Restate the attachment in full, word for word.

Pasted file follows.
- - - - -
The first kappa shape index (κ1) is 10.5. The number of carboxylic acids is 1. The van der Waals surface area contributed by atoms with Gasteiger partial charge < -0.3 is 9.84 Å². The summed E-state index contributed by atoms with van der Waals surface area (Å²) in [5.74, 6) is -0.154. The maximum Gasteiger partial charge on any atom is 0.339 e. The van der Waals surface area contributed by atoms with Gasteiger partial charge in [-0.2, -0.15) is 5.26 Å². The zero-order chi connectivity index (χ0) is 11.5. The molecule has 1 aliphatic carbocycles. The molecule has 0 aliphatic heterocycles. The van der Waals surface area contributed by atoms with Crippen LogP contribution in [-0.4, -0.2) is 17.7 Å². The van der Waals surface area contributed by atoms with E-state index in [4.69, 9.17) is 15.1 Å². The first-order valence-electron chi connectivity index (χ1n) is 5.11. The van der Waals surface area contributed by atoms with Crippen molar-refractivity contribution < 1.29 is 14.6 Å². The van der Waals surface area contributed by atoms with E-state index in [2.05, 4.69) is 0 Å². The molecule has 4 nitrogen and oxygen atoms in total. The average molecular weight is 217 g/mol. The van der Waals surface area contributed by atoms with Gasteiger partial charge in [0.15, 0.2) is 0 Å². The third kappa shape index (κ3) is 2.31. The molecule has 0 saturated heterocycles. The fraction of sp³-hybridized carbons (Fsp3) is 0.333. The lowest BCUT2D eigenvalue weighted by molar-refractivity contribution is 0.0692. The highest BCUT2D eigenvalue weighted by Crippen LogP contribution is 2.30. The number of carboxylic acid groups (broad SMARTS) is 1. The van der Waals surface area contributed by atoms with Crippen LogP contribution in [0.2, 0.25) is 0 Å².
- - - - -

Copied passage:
The first kappa shape index (κ1) is 10.5. The number of carboxylic acids is 1. The van der Waals surface area contributed by atoms with Gasteiger partial charge < -0.3 is 9.84 Å². The summed E-state index contributed by atoms with van der Waals surface area (Å²) in [5.74, 6) is -0.154. The maximum Gasteiger partial charge on any atom is 0.339 e. The van der Waals surface area contributed by atoms with Gasteiger partial charge in [-0.2, -0.15) is 5.26 Å². The zero-order chi connectivity index (χ0) is 11.5. The molecule has 1 aliphatic carbocycles. The molecule has 0 aliphatic heterocycles. The van der Waals surface area contributed by atoms with Crippen LogP contribution in [-0.4, -0.2) is 17.7 Å². The van der Waals surface area contributed by atoms with E-state index in [4.69, 9.17) is 15.1 Å². The first-order valence-electron chi connectivity index (χ1n) is 5.11. The van der Waals surface area contributed by atoms with Crippen molar-refractivity contribution < 1.29 is 14.6 Å². The van der Waals surface area contributed by atoms with E-state index in [2.05, 4.69) is 0 Å². The molecule has 4 nitrogen and oxygen atoms in total. The average molecular weight is 217 g/mol. The van der Waals surface area contributed by atoms with Gasteiger partial charge in [0.15, 0.2) is 0 Å². The third kappa shape index (κ3) is 2.31. The molecule has 0 saturated heterocycles. The fraction of sp³-hybridized carbons (Fsp3) is 0.333. The lowest BCUT2D eigenvalue weighted by molar-refractivity contribution is 0.0692. The highest BCUT2D eigenvalue weighted by Crippen LogP contribution is 2.30. The number of carboxylic acid groups (broad SMARTS) is 1. The van der Waals surface area contributed by atoms with Crippen LogP contribution in [0.2, 0.25) is 0 Å².